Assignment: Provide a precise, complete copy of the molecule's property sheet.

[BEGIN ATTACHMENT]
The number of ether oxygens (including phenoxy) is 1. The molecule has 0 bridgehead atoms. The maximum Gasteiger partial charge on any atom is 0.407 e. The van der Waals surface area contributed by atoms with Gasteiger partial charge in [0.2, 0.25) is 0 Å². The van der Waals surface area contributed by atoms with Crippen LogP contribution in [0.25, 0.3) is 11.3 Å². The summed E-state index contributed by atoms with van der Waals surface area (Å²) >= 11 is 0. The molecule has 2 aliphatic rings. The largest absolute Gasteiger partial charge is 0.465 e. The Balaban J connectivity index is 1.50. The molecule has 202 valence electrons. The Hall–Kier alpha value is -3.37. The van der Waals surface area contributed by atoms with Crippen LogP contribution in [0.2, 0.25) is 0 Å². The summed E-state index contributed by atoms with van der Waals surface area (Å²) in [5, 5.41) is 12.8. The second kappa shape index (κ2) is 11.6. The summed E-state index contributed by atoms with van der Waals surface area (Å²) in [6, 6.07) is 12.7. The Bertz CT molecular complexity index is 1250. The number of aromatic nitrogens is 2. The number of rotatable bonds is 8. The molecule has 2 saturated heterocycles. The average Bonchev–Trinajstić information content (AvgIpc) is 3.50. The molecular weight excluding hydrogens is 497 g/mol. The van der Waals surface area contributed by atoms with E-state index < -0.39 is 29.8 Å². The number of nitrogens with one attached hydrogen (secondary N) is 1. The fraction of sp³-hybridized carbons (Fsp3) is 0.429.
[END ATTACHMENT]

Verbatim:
The number of ether oxygens (including phenoxy) is 1. The molecule has 0 bridgehead atoms. The maximum Gasteiger partial charge on any atom is 0.407 e. The van der Waals surface area contributed by atoms with Gasteiger partial charge in [0.2, 0.25) is 0 Å². The van der Waals surface area contributed by atoms with Crippen LogP contribution in [0.25, 0.3) is 11.3 Å². The summed E-state index contributed by atoms with van der Waals surface area (Å²) >= 11 is 0. The molecule has 2 aliphatic rings. The largest absolute Gasteiger partial charge is 0.465 e. The Balaban J connectivity index is 1.50. The molecule has 202 valence electrons. The Hall–Kier alpha value is -3.37. The van der Waals surface area contributed by atoms with Crippen LogP contribution in [0.2, 0.25) is 0 Å². The summed E-state index contributed by atoms with van der Waals surface area (Å²) in [5, 5.41) is 12.8. The second kappa shape index (κ2) is 11.6. The summed E-state index contributed by atoms with van der Waals surface area (Å²) in [6, 6.07) is 12.7. The Bertz CT molecular complexity index is 1250. The number of aromatic nitrogens is 2. The number of rotatable bonds is 8. The molecule has 2 saturated heterocycles. The average Bonchev–Trinajstić information content (AvgIpc) is 3.50. The molecular weight excluding hydrogens is 497 g/mol. The van der Waals surface area contributed by atoms with E-state index < -0.39 is 29.8 Å². The number of nitrogens with one attached hydrogen (secondary N) is 1. The fraction of sp³-hybridized carbons (Fsp3) is 0.429.